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Three Email Etiquette Tips for Better Lead Conversion

June 25 2015

hfinder email etiquette conversionIn today's digital world, your first interaction with many potential clients will be via email. Do your messages get the response you want? Try these email etiquette tips to impress those leads and gain more business.

Apply basic grammar rules

Non-traditional capitalizations and creative abbreviations (e.g. l8r) may be common in text messages or emails between family and friends, but these composition shortcuts are never appropriate when communicating with potential clients.

Whether you're trying to schedule a listing appointment or sending a thank you note after an initial meeting with some buyers, be sure to apply the grammar rules you learned in grade school.

  • The first word in a sentence and any proper nouns should be capitalized
  • Always use complete sentences
  • Start each message with a greeting that addresses the recipient
  • End with a professional closing

Stay away from all-caps and don't assume spell check will catch everything, especially when it comes to client names. Take a moment to proofread your email before you hit send.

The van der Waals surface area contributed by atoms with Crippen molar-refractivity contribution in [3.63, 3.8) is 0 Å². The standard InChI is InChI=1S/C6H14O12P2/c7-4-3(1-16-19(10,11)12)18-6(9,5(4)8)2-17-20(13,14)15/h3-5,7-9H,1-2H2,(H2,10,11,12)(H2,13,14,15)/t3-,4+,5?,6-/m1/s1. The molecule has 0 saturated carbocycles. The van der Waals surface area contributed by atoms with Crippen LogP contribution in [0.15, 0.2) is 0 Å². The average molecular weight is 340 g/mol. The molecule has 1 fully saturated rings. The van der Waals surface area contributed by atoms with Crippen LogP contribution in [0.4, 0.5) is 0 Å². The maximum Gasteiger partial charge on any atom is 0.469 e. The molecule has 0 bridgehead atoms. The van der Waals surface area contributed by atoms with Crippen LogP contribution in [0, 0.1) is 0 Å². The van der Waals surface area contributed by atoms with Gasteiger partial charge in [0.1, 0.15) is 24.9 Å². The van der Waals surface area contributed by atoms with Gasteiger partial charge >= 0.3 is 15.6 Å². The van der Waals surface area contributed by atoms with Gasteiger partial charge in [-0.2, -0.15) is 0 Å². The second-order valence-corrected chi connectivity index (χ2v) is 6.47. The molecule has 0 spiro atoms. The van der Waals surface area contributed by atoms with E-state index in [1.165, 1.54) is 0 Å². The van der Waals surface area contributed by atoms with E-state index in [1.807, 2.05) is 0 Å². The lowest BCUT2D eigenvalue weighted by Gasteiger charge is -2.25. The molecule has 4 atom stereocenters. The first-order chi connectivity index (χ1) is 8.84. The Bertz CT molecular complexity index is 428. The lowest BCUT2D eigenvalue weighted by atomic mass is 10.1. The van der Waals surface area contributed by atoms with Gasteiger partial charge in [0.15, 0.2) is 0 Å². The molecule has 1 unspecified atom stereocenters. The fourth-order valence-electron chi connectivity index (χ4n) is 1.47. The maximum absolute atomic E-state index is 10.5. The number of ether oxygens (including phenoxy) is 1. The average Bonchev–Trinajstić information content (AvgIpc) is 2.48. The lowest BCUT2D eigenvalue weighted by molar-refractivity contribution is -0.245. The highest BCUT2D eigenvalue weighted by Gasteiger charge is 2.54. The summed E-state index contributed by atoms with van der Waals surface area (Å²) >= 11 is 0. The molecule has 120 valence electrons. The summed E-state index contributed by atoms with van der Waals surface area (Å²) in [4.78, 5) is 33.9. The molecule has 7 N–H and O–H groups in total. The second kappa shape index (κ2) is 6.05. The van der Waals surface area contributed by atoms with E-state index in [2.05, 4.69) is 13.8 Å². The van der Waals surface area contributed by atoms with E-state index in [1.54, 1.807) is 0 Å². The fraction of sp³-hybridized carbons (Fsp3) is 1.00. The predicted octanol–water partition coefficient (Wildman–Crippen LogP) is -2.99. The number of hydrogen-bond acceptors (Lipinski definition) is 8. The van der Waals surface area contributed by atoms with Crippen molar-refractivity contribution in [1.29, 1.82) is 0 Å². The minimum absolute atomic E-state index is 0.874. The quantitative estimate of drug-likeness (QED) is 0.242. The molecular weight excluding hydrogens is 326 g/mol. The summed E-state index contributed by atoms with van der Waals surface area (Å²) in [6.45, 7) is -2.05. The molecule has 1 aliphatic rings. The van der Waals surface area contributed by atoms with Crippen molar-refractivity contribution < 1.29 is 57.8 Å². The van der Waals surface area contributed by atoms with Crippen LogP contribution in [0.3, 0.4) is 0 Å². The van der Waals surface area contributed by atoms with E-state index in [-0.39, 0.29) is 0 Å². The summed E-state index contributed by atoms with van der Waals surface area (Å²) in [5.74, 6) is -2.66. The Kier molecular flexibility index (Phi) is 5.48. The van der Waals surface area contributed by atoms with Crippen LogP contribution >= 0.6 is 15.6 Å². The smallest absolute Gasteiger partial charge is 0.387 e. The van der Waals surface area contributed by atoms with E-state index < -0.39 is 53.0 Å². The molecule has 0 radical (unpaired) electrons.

Save imagery and bold colors for your advertising

Email today provides a lot of opportunities for creative expression. From new fonts and extensive color palettes to animated GIFs embedded in the message, the sky's the limit. Unfortunately those enhancements can make your message more difficult to read and may even get it routed to the SPAM folder.

Stick to black text in a standard font like Arial, and keep it a consistent size. Including a small headshot or personal logo in your email signature is fine, but avoid anything animated or large promotional images.

Know when not to use email

The convenience of email makes it a prime communication tool between agents and their clients, especially if you own a smartphone which enables you to email on-the-go. However, it isn't always the best communication method and could be costing you business.

Before you start typing, take a moment to consider any communication preferences the potential client expressed. Pay attention to directive cues, such as, "Why don't you text me next week and we'll figure out a time to meet." When in doubt, match the channel to the message. Anything requiring an immediate response or potentially sensitive information may require a phone call.

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